With Joe Biden headed to the White House, North Korea watchers are speculating how the incoming administration will deal with this long-standing foreign policy irritant. One place to look for cues is to review the spate of Obama-era memoirs on his administration’s first year with North Korea. In a previous post, I detailed the early Clinton gambit on denuclearization and its swift rejection by the North Koreans in their satellite launch of April. This is the second in a three part series.
Timed to coincide with Barack Obama’s Prague speech, North Korea’s April 5 satellite launch had a sharp effect on the administration. Obama revised his Prague speech to include mention of the test and the need for a tough multilateral response. Today, I look at the effort to forge that response, some particularly interesting diplomatic gossip from Susan Rice’s 2019 Tough Love: My Story of the Things Worth Fighting For and the sideshow of the capture of Euna Lee and Laura Ling that ultimately took former President Bill Clinton to Pyongyang.
Getting to UNSC 1874
After the nuclear test, Clinton describes an intense diplomacy to get support for UN Security Council action. Reflecting the long-standing constraints on that process, Beijing was a particular focus. She reports that foreign minister Yang Jiechi shared her concern about a regional arms race and offered “an appropriate and measured” response. As Clinton notes, “I hoped that wasn’t code for ‘toothless.’” With U.S.-China relations now in a downward spiral and the sanctions regime leaking like a sieve, Biden faces an even larger challenge.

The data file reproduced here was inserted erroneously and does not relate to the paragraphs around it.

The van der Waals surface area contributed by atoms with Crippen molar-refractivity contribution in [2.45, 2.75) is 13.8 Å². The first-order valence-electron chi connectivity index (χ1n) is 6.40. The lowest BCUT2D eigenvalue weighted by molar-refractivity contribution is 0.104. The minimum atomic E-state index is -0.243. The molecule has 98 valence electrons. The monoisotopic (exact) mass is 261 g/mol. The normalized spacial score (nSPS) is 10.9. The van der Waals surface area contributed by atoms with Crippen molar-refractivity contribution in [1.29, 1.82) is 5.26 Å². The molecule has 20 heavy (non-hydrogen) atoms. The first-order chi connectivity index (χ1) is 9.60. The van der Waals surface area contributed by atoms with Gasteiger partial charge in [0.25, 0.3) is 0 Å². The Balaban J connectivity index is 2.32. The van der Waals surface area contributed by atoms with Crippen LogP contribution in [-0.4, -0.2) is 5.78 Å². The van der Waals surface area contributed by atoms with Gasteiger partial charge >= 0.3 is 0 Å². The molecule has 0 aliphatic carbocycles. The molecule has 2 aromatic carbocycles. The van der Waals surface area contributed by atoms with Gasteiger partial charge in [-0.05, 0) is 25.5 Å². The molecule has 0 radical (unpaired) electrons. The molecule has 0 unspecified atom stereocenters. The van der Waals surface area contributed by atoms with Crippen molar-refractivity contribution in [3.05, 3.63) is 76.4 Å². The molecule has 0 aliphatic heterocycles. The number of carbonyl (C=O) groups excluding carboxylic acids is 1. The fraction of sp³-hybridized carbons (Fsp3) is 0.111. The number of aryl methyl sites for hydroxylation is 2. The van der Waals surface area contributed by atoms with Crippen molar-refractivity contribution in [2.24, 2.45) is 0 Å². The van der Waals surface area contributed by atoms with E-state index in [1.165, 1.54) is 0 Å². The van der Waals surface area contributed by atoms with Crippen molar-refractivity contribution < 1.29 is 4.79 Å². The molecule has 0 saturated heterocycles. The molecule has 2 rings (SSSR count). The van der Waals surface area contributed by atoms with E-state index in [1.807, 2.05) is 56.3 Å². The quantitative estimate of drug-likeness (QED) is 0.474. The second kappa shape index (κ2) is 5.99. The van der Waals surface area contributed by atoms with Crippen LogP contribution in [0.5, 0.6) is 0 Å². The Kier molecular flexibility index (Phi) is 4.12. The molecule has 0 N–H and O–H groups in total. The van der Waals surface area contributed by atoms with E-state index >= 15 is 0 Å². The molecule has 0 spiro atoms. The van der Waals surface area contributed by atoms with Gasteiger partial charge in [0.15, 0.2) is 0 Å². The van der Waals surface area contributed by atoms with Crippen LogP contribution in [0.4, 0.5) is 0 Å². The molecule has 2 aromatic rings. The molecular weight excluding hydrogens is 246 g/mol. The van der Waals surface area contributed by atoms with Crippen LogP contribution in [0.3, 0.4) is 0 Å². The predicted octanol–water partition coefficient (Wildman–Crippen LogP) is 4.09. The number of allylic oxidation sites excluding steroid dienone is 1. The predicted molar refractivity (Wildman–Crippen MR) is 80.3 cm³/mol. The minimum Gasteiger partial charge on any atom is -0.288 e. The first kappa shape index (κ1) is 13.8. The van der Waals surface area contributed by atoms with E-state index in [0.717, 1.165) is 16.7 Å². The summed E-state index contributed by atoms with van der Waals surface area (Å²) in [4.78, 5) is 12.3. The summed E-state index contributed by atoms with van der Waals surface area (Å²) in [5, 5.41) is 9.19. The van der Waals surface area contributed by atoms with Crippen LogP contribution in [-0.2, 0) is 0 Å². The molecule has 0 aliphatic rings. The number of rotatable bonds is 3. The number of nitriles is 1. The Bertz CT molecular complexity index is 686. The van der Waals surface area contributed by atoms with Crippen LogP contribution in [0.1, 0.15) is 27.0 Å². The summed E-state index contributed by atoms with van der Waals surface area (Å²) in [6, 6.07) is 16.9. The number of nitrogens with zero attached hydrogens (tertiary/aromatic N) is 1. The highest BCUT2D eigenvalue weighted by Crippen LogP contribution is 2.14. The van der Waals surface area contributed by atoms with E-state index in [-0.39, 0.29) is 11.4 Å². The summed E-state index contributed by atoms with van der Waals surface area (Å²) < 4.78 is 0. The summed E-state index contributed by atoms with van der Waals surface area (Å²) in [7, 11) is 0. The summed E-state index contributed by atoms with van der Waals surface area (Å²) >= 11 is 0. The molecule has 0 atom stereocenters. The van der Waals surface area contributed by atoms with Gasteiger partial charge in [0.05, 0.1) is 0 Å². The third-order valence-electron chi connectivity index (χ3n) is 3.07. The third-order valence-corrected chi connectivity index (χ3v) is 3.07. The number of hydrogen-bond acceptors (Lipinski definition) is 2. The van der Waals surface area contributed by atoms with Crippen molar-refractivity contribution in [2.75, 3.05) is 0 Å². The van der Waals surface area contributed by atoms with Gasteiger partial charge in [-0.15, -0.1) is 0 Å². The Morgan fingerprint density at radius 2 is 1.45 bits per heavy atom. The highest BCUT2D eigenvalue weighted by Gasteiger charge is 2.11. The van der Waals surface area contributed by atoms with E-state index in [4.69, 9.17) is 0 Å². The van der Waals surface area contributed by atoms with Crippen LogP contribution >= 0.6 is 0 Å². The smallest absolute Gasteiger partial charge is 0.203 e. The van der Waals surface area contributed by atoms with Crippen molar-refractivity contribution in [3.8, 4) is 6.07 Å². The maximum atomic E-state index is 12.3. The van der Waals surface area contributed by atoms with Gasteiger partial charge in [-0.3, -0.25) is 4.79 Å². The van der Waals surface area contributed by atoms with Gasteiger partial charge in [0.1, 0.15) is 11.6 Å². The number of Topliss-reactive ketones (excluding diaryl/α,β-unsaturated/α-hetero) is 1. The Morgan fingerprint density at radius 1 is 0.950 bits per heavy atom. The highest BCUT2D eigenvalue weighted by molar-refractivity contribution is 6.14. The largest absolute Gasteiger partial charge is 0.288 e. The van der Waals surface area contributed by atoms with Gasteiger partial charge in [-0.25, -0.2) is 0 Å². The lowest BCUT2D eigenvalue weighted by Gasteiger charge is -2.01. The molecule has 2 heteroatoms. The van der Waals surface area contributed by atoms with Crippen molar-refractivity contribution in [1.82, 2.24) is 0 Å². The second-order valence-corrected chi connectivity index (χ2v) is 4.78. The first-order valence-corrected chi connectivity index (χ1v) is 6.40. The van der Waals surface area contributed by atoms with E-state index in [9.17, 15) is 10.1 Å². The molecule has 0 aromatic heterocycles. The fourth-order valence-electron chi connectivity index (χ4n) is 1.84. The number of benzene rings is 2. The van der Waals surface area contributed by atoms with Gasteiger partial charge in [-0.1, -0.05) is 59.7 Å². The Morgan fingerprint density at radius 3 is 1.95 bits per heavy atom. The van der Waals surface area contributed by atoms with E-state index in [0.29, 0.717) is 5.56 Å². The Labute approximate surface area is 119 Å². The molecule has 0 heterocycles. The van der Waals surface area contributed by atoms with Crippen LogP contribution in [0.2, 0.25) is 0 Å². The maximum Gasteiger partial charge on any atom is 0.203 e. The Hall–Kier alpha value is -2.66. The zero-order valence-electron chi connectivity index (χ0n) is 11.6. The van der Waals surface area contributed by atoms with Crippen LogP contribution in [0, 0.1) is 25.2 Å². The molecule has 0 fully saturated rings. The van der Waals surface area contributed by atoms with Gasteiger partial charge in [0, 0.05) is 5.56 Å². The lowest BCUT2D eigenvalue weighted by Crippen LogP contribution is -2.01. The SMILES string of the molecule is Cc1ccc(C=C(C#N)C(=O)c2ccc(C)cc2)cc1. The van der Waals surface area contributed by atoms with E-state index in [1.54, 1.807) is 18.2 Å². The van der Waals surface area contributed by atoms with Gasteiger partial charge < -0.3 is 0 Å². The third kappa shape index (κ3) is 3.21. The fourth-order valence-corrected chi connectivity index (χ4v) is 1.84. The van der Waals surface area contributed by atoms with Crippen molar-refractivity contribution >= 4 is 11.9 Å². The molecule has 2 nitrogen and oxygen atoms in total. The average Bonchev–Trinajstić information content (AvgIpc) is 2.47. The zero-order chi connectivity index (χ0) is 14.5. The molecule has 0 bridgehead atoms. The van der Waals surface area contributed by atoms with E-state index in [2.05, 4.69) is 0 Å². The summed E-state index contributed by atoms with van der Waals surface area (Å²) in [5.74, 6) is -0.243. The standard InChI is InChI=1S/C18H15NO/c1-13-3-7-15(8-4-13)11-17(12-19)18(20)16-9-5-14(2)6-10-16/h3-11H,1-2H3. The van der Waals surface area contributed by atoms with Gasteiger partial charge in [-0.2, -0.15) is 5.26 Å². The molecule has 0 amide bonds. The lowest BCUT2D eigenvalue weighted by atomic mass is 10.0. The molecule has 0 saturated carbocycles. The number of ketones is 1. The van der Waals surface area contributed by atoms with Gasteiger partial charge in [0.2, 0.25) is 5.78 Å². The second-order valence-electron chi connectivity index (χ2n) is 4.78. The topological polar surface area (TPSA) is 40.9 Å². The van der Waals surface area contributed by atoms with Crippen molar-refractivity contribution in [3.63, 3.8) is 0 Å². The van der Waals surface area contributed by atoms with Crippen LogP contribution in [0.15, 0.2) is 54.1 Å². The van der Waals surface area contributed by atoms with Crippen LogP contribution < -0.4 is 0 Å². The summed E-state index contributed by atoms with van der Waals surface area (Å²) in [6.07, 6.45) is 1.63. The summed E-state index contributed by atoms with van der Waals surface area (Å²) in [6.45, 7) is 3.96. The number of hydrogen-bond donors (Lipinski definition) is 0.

According to Rice, Russia was as much of a problem in New York as China, and she provides some color on how these negotiations work in an account that runs to half a dozen pages. China and Russia opposed sanctions on tactical grounds: that they would drive Pyongyang away from the Six Party Talks, despite the fact that they had effectively collapsed in late 2008, in part as a result of Kim Jong Il’s incapacitation. Moscow and Beijing also hid behind the legalism that the test did not violate sanctions against the use of ballistic missile technologies because the test was of a “space launch vehicle,” carrying a satellite and thus not an ICBM per se.
The compromise following the launch was for the UNSC to adopt a Presidential Statement rather than a resolution. The statement designated a handful of individuals and entities and affirmed the U.S. position that any use of ballistic missile technology was in fact a violation of the 2006 prohibition contained in UNSC 1718.
Although arguably a muted signal, the North Koreans responded to the Presidential Statement with the second nuclear test. Rice admits that she saw the subsequent negotiations as a challenge both for the administration and for her personally: how to get significant sanctions out of Russia and China while “keeping our European and Asian allies on board, even as they chafed at largely being kept in the dark.” She continues: “I could feel them wondering—Is this new Obama team up the job? Would Americans sell us short? Can we trust them?” (italics in the original).